I’ve read a lot of short stories. There are some I’ve completely forgotten, and others that I’d recall only if I started to read them again. There’s a smaller group I might remember if I heard the title or something about the plot. There are very few stories that I read years ago, but still recall without prompting. Mike Resnick‘s “The Olympians” is one of those, and I decided to post about it while the Olympics are taking place.
The story can be found in at least three collections:
I’m going to do something out-of-character with this post. I didn’t read the story again to refresh my memory. Instead, I’m going to post my years-old recollections, which might be the most interesting parts of the story, or might be mangled distortions of it.
I read the story in Birthright: The Book of Man, which is a collection of stories that follow humanity as it takes over the galaxy and rules over the alien races, then faces rebellion and extinction at their hands. It has chapters titled “The Merchants”, “The Diplomats”, etc..
ENDING REVEALED BELOW – TURN BACK NOW, OR ABANDON ALL HOPE
In “The Olympians”, humanity reinforces its dominance over aliens by defeating them in athletic contests, even though alien bodies may be better adapted for each sport. The majority of the story is about a footrace between a human champion and runners from a race of aliens who have more lung capacity, larger leg muscles, etc..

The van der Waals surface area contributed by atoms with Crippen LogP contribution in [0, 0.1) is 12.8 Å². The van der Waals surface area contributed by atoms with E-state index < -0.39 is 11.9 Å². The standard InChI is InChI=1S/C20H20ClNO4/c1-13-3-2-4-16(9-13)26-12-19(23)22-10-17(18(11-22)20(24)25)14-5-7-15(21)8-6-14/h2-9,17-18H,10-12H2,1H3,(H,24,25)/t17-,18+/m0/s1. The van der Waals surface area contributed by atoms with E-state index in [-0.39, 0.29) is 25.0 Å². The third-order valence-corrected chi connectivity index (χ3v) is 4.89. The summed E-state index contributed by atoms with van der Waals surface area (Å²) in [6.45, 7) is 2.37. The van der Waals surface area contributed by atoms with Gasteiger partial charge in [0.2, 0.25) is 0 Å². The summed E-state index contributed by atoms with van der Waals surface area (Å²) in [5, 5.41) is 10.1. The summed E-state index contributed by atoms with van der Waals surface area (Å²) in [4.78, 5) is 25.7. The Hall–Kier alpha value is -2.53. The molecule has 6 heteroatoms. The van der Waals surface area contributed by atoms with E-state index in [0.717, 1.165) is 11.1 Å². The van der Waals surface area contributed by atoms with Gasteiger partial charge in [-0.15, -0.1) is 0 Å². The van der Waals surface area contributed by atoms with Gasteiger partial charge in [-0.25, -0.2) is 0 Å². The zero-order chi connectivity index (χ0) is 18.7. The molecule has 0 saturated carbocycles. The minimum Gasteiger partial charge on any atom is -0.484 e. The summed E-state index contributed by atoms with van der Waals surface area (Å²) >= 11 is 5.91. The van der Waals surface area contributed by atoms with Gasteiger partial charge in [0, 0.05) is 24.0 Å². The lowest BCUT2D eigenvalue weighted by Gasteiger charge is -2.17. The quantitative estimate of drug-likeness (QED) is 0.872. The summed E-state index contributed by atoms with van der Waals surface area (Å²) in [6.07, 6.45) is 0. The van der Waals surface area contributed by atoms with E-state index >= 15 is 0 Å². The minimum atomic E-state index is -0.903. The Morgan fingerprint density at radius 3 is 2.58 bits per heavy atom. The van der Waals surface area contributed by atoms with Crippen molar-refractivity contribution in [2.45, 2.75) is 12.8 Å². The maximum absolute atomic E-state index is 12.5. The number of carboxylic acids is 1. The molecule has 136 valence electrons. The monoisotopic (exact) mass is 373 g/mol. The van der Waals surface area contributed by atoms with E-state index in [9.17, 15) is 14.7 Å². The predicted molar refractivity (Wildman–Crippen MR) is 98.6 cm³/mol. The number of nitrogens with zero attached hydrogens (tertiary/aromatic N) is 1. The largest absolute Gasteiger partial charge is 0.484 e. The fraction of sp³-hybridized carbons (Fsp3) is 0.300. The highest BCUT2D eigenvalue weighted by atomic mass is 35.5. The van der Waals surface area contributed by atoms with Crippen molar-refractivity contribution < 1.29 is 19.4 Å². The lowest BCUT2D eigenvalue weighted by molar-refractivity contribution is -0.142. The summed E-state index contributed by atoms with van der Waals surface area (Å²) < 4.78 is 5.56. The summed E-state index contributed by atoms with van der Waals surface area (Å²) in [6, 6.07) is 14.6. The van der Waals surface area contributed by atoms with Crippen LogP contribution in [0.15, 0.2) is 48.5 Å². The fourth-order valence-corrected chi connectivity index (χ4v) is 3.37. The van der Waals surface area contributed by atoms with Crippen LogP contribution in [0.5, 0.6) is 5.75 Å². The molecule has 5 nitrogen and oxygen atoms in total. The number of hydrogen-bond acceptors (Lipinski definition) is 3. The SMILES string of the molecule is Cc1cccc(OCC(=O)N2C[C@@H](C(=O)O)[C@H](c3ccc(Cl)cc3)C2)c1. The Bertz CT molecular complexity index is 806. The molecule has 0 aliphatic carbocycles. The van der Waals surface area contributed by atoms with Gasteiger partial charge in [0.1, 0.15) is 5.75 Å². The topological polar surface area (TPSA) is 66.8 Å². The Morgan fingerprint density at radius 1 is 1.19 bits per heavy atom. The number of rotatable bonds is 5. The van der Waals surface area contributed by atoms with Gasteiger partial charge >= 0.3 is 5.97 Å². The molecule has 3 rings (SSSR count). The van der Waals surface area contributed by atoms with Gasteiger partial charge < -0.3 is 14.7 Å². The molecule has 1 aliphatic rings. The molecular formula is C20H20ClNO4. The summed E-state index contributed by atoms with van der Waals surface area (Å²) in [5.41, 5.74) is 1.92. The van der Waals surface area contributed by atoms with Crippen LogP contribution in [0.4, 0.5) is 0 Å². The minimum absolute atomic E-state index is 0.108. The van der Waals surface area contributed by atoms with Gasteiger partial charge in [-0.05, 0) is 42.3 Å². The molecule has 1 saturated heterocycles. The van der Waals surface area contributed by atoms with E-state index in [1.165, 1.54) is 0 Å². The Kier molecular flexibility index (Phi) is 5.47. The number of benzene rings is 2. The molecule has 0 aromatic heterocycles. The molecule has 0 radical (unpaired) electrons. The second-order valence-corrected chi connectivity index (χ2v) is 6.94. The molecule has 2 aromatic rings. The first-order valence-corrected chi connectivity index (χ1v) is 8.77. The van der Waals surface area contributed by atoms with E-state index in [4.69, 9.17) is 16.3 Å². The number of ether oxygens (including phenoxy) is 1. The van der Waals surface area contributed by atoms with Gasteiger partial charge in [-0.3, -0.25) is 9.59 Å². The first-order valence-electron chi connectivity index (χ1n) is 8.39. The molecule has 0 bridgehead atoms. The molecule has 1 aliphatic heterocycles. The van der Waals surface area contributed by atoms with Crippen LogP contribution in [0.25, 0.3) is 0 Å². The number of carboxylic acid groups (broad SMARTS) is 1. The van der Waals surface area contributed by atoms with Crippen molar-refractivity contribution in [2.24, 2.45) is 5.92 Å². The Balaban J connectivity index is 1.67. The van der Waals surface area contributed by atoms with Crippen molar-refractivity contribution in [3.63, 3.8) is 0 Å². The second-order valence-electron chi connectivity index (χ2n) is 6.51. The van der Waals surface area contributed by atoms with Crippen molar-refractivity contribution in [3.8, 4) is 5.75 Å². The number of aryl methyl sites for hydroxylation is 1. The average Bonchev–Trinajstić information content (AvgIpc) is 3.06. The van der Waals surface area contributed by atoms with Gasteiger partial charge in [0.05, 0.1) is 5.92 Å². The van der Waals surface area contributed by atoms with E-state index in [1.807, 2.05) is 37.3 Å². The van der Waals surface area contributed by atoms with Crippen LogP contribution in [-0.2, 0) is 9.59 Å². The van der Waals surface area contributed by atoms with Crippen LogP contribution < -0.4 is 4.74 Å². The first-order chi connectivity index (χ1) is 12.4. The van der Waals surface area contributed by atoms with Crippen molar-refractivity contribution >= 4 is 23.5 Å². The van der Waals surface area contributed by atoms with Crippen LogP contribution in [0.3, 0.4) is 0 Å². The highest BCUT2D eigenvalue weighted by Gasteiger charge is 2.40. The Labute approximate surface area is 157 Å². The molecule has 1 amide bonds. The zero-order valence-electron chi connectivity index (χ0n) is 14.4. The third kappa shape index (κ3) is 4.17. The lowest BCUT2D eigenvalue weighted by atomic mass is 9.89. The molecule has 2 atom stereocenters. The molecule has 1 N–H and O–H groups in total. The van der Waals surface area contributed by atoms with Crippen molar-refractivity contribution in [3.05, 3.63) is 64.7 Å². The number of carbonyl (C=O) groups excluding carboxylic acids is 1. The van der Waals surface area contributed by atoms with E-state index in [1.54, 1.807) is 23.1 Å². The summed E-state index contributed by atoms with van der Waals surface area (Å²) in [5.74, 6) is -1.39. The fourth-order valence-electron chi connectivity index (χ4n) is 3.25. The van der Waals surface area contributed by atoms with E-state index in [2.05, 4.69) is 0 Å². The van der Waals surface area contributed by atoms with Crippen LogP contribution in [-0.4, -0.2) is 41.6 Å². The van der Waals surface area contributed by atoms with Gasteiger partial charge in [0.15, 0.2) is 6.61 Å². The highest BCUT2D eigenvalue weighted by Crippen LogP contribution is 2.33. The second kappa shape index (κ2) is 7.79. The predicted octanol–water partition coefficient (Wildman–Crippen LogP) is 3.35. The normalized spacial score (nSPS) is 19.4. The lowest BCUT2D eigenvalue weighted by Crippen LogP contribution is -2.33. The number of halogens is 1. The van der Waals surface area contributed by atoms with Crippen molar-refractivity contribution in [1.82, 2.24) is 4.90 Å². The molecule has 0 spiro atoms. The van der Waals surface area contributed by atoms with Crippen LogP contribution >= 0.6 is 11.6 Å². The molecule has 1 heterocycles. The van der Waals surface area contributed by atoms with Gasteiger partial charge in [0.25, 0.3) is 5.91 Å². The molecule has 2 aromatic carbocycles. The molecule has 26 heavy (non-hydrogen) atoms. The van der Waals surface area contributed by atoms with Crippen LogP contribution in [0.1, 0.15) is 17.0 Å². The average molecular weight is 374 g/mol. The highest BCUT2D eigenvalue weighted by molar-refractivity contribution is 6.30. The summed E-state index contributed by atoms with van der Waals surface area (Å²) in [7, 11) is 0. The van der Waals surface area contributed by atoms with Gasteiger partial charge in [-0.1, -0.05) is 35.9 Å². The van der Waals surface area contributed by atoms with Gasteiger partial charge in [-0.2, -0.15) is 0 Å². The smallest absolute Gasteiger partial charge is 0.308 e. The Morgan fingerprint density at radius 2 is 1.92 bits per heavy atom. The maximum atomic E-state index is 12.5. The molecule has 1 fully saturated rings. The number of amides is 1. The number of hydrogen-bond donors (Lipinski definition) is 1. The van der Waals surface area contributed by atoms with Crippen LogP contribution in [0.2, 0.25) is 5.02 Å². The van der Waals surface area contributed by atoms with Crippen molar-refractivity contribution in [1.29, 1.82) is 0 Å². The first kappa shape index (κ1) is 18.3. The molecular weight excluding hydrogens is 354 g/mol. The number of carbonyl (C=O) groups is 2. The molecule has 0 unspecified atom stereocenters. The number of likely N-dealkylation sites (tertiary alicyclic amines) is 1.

In a press conference before the footrace, an alien asks why no human has ever faced a certain alien race in a wrestling competition. Those aliens happen to be 800-pound tentacle monsters. The human spokesman states that a wrestler (with an Iranian-sounding name) is in training and will take up the challenge soon.
The humans don’t ban steroids and blood doping and stimulants – they have a government department devoted to applying them. That’s not enough for our human running champion, who begins to fall behind during the race. Ultimately, his mind gives him the edge he needs to win. He sprints ahead for a last-minute victory because he can’t stand the thought of losing. He can’t disgrace his family, the other Olympians, or the human race.
After crossing the finish line, he doesn’t fall down and gasp for air in front of the alien spectators. He strolls to the locker room, breathing slowly, as if the race was no big deal. Once out of sight, he’s free to collapse.
Wow, I’ve got to read this again! I think I’ll read the other two anthologies – maybe their other story choices are great as well.